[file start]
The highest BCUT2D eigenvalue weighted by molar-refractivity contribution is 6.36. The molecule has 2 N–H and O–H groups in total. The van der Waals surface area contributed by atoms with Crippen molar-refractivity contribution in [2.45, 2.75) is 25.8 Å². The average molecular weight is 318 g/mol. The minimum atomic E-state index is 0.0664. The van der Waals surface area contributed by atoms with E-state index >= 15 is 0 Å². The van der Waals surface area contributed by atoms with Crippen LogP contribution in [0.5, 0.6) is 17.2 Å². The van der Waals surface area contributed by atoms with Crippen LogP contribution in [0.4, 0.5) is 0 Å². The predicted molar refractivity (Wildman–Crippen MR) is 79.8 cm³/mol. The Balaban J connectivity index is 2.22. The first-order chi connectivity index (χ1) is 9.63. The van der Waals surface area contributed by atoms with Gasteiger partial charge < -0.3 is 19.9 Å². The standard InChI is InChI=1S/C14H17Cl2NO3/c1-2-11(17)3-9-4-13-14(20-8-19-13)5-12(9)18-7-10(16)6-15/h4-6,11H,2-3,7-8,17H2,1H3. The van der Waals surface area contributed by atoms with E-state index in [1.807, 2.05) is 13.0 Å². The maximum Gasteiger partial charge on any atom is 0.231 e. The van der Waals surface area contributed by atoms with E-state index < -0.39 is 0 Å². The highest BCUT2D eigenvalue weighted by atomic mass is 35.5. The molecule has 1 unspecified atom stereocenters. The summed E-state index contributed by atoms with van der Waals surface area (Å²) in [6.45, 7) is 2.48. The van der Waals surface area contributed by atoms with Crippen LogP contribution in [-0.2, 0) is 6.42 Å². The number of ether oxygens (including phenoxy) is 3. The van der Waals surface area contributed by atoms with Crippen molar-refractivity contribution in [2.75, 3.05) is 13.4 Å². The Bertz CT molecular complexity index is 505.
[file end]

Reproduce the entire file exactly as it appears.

The highest BCUT2D eigenvalue weighted by molar-refractivity contribution is 6.36. The molecule has 2 N–H and O–H groups in total. The van der Waals surface area contributed by atoms with Crippen molar-refractivity contribution in [2.45, 2.75) is 25.8 Å². The average molecular weight is 318 g/mol. The minimum atomic E-state index is 0.0664. The van der Waals surface area contributed by atoms with E-state index >= 15 is 0 Å². The van der Waals surface area contributed by atoms with Crippen LogP contribution in [0.5, 0.6) is 17.2 Å². The van der Waals surface area contributed by atoms with Crippen LogP contribution in [0.4, 0.5) is 0 Å². The predicted molar refractivity (Wildman–Crippen MR) is 79.8 cm³/mol. The Balaban J connectivity index is 2.22. The first-order chi connectivity index (χ1) is 9.63. The van der Waals surface area contributed by atoms with Gasteiger partial charge < -0.3 is 19.9 Å². The standard InChI is InChI=1S/C14H17Cl2NO3/c1-2-11(17)3-9-4-13-14(20-8-19-13)5-12(9)18-7-10(16)6-15/h4-6,11H,2-3,7-8,17H2,1H3. The van der Waals surface area contributed by atoms with E-state index in [1.807, 2.05) is 13.0 Å². The maximum Gasteiger partial charge on any atom is 0.231 e. The van der Waals surface area contributed by atoms with E-state index < -0.39 is 0 Å². The highest BCUT2D eigenvalue weighted by atomic mass is 35.5. The molecule has 1 unspecified atom stereocenters. The summed E-state index contributed by atoms with van der Waals surface area (Å²) in [6.45, 7) is 2.48. The van der Waals surface area contributed by atoms with Crippen LogP contribution in [-0.2, 0) is 6.42 Å². The number of ether oxygens (including phenoxy) is 3. The van der Waals surface area contributed by atoms with Crippen molar-refractivity contribution in [2.75, 3.05) is 13.4 Å². The Bertz CT molecular complexity index is 505.